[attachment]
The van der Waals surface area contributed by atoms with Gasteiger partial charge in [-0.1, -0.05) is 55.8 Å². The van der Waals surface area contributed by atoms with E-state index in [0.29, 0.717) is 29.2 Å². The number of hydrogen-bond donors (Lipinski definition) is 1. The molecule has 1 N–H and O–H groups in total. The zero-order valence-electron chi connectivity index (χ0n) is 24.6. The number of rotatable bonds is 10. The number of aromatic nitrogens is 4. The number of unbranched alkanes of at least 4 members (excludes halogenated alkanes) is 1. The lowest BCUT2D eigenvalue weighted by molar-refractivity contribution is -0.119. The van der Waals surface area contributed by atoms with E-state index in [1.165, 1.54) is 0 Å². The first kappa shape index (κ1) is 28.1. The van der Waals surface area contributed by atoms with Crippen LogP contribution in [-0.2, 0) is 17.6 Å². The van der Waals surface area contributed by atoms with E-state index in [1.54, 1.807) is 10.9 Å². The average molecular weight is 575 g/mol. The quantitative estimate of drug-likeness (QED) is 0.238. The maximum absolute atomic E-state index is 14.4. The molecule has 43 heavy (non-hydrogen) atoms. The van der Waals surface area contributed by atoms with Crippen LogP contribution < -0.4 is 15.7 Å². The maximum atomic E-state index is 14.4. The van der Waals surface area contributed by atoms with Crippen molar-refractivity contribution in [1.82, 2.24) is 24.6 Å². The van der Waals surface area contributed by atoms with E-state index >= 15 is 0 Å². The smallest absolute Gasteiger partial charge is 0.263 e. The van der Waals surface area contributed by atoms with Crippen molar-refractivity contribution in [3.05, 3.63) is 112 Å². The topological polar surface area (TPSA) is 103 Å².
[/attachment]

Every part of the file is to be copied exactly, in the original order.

The van der Waals surface area contributed by atoms with Gasteiger partial charge in [-0.1, -0.05) is 55.8 Å². The van der Waals surface area contributed by atoms with E-state index in [0.29, 0.717) is 29.2 Å². The number of hydrogen-bond donors (Lipinski definition) is 1. The molecule has 1 N–H and O–H groups in total. The zero-order valence-electron chi connectivity index (χ0n) is 24.6. The number of rotatable bonds is 10. The number of aromatic nitrogens is 4. The number of unbranched alkanes of at least 4 members (excludes halogenated alkanes) is 1. The lowest BCUT2D eigenvalue weighted by molar-refractivity contribution is -0.119. The van der Waals surface area contributed by atoms with E-state index in [1.165, 1.54) is 0 Å². The first kappa shape index (κ1) is 28.1. The van der Waals surface area contributed by atoms with Crippen LogP contribution in [-0.2, 0) is 17.6 Å². The van der Waals surface area contributed by atoms with E-state index in [1.54, 1.807) is 10.9 Å². The average molecular weight is 575 g/mol. The quantitative estimate of drug-likeness (QED) is 0.238. The maximum absolute atomic E-state index is 14.4. The molecule has 43 heavy (non-hydrogen) atoms. The van der Waals surface area contributed by atoms with Crippen LogP contribution < -0.4 is 15.7 Å². The maximum atomic E-state index is 14.4. The van der Waals surface area contributed by atoms with Crippen molar-refractivity contribution in [1.82, 2.24) is 24.6 Å². The van der Waals surface area contributed by atoms with E-state index >= 15 is 0 Å². The smallest absolute Gasteiger partial charge is 0.263 e. The van der Waals surface area contributed by atoms with Crippen molar-refractivity contribution in [3.05, 3.63) is 112 Å². The topological polar surface area (TPSA) is 103 Å².